Maran Ha-Rav Kook and Vegetarianism


Question: Must one be a vegetarian according to Maran Ha-Rav Kook?

Answer: Maran Ha-Rav Kook wrote in "Kovetz Tzimchonut Ve-Ha-Shalom" – "Vegetarianism and Peace" – that vegetarianism is a future vision.  Its importance is real, but not for today.  Why not?  Because it is impossible to skip stages (in human development).  Some vegetarians explain that they do not eat meat in order to show compassion to animals.  That is certainly important, but we first need to show compassion towards human beings, and we have not finished all of our obligations in this realm.  Once we succeed in being merciful and righteous towards human beings, we will move on to animals.  We cannot skip stages.  We are not criticizing those who are vegetarians.  If a person wants to be a vegetarian, he may do so, but it is impossible to define it as a mitzvah or even as a stringency.  Someone once asked me: I am a vegetarian and I have decided to stop.  Do I need a "Hatarat Nedarim" (annulment of vows), since someone who performs a proper custom a few times and wants to stop must perform a "Hatarat Nedarim"?  I said that there is no need for a "Hatarat Nedarim," since vegetarianism is not a mitzvah or stringency.  It is a good, compassionate, and a proper character trait for one who wishes, but it is before its time.  An individual who desires to be a vegetarian is fine, but this cannot be – as Maran Ha-Rav Kook refers to it – a communal practice.  Maran Ha-Rav Kook also warns in the same article that vegetarianism can actually be a hijacking of the feelings of compassion.  This means that sometimes there are people who are cruel to other people, but because their Divine souls cannot bear this cruelty, and need to be pacified, they say: we will be vegetarians and be compassionate to animals.  In fact, there were Nazis in the concentration camps who were vegetarians, and some evrn say that Hitler himself was a vegetarian!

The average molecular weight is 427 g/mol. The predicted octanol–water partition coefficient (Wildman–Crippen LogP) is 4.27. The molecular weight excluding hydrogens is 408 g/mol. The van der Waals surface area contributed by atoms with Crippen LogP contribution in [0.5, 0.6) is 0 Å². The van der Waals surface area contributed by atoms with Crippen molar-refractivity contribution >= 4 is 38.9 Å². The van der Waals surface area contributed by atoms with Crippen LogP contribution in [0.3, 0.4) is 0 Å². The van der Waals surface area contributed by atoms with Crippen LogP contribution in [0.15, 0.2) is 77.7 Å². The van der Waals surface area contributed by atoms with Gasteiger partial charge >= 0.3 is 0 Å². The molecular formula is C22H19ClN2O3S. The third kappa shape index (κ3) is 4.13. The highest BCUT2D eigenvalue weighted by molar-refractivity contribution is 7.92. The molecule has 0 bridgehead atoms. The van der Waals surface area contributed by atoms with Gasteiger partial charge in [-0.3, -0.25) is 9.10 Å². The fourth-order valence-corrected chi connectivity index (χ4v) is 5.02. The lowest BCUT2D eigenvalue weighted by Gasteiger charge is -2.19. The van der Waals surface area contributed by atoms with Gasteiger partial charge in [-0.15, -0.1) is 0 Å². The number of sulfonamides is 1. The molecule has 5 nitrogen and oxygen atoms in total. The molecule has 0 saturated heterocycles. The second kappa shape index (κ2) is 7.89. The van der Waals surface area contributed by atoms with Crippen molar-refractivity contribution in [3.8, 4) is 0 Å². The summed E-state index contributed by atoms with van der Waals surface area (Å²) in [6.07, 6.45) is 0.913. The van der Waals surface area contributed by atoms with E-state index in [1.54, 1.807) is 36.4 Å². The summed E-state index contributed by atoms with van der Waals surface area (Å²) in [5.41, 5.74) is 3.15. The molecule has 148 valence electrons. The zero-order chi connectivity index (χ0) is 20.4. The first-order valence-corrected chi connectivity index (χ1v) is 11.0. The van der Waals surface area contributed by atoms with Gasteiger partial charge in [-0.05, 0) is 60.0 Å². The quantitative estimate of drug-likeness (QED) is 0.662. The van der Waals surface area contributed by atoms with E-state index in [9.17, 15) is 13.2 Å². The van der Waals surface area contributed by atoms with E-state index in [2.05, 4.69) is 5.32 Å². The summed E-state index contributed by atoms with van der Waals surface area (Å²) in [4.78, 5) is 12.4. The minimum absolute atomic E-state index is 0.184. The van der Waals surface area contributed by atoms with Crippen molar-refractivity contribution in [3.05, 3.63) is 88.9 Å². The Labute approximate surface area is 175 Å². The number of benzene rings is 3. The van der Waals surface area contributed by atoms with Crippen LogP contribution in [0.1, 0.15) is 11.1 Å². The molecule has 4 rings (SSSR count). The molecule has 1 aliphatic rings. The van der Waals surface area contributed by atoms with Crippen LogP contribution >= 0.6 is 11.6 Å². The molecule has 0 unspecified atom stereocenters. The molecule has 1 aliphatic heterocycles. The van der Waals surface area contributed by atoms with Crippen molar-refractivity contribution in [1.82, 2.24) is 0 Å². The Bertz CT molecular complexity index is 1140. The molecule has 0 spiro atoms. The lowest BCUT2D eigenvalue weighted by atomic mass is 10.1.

Maran Ha-Rav Kook ate meat, as did our Rabbi, Ha-Rav Tzvi Yehudah.  Among the letters of Maran Ha-Rav Kook is one he wrote to our Rabbi, when he (our Rabbi) was young and not eating meat.  Rav Kook asked him: Why aren't you eating meat?  You need to eat meat.  It is not our level to refrain from doing so.  You know that there are many cruel people in the world and many vegetarians who are cruel.  Maran Ha-Rav further wrote: A Torah scholar, along with other things, needs to know how to slaughter animals.  There are certainly Torah scholars who do not know how to slaughter, but it is good and proper.  Please learn to slaughter (Igrot Re'eiyah vol. 3, letter 780).  And in another letter (ibid. letter 784): Did you learn to slaughter?  And another letter (ibid. letter 799): So, are you learning to slaughter?  And finally, a letter (ibid. 839): I am happy that you learned to slaughter.  Now that you learned, you need to do so.  So, did you slaughter yet (see letters 852, 853 and 860)?  Maran Ha-Rav Kook pressured our Rabbi so that he did not adopt the ideology that it is forbidden to slaughter or eat animals.

 

Not eating meat is a future vision.  How do we reach this future?  Slowly, in stages, through all sorts of preparatory Halachot which teach us that we need to respect animals, refrain from being cruel to animals, not to cause undue pain to animals, etc.